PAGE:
Agencies throughout McLennan County stepped up efforts Friday to enforce the state’s Move Over/Slow Down law and remind motorists to give space to emergency vehicles and Texas Department of Transportation workers.

Local agencies stepped up traffic enforcement along Interstate 35 throughout the day between Lorena and Lacy Lakeview. During the stops for other traffic violations, additional police units watched for drivers violating the Move Over/Slow Down law. It requires motorists to leave a lane between them and vehicles stopped with overhead emergency lights flashing, or to slow down to 20 mph less than the posted speed limit. The law was expanded in 2013 to offer the same protection to TxDOT workers.

“We are also making public education posts on our social media sites, because this is really for the safety of emergency responders, workers and the public out on the interstate,” Lorena Police Chief Tom Dickson said.

Dickson helped coordinate the local enforcement efforts with the Texas Department of Public Safety, Woodway Department of Public Safety, Hewitt Police Department, Robinson Police Department, Waco Police Department, Lacy Lakeview Police Department and McLennan County constables. Officers focused on pulling drivers over and educating them about the requirement to yield to police and emergency vehicles on the side of roadways with their emergency lights activated.

The agencies stopped more than 200 cars from 7 a.m. to 3 p.m. Final numbers of Move Over/Slow Down warnings and tickets issued were not available Friday evening. During the effort, officers also issued tickets for other moving violations and invalid license charges and made drug arrests.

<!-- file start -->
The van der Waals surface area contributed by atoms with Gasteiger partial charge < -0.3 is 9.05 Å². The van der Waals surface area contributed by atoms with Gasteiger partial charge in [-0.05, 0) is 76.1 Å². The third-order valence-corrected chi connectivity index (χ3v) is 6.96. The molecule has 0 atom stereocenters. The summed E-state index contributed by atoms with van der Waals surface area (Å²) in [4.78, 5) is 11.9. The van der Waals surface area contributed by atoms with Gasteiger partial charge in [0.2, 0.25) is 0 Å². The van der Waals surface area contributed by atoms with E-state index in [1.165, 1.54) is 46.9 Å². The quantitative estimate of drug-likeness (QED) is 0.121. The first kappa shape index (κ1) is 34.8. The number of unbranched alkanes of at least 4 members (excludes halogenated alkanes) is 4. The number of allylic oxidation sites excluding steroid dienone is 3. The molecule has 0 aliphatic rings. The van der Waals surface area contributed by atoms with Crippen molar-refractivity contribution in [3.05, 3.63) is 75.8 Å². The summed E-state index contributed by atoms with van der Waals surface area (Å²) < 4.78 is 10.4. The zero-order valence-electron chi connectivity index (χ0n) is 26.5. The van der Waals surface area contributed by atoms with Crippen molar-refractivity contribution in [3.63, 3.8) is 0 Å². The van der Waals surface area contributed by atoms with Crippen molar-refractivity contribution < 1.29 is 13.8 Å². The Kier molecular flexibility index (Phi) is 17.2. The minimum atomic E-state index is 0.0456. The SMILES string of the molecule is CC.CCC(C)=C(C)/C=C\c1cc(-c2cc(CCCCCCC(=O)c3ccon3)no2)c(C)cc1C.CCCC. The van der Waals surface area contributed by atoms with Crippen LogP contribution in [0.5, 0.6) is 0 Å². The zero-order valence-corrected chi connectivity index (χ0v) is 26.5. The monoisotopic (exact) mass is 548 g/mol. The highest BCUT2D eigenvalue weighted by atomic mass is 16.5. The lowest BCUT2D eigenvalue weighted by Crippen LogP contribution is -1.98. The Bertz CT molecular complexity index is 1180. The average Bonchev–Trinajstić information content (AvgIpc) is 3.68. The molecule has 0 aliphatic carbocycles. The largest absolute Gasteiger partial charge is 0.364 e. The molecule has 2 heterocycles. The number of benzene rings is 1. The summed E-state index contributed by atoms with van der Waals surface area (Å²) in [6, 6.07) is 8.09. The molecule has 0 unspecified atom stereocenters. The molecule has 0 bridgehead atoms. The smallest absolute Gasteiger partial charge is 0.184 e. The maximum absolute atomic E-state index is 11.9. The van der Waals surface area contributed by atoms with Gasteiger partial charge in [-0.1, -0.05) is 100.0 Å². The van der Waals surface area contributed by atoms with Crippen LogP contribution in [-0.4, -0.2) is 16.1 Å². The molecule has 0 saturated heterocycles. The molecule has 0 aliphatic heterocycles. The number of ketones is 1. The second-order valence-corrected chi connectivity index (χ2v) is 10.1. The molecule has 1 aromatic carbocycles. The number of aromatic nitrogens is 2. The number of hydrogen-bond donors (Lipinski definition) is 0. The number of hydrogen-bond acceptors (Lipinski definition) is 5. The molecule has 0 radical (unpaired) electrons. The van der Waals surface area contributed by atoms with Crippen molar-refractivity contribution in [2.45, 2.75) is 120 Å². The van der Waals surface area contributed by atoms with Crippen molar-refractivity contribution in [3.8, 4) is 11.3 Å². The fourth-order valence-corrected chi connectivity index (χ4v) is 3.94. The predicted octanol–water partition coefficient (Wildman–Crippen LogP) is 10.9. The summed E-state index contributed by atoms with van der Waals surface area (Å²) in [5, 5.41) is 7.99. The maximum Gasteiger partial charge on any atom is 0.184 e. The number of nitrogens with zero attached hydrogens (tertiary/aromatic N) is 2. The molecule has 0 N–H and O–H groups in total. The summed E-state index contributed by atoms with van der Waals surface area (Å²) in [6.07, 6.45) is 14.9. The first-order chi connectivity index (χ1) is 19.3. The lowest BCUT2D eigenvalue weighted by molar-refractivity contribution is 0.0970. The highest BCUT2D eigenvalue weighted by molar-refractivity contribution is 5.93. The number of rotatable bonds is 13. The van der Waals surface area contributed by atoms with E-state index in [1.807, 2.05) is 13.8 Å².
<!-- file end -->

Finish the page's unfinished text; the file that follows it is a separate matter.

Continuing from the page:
“We wanted to participate in this campaign to try to keep every driver and emergency responder safe,” Lacy Lakeview Police Chief John Truehitt said. “It can just take a matter of moments to turn a traffic stop into a tragic situation.”

TxDOT electronic highway signs alerted motorists of the enforcement efforts, and local authorities used social media posts to spread the enforcement campaign’s message.

“Recently, there have been two people killed in Bell County, one tow truck driver and one Texas Department of Public Safety trooper,” Dickson said. “Anything we can do to improve the safety of our officers, our responders, TxDOT partners, and fellow motorists, we will step up our efforts.”

Kristin Hoppa has been covering public safety and breaking news for the Tribune-Herald since January 2016. She worked in Northwest Missouri covering crime-related issues before her move to Central Texas. She is a University of Kansas graduate.

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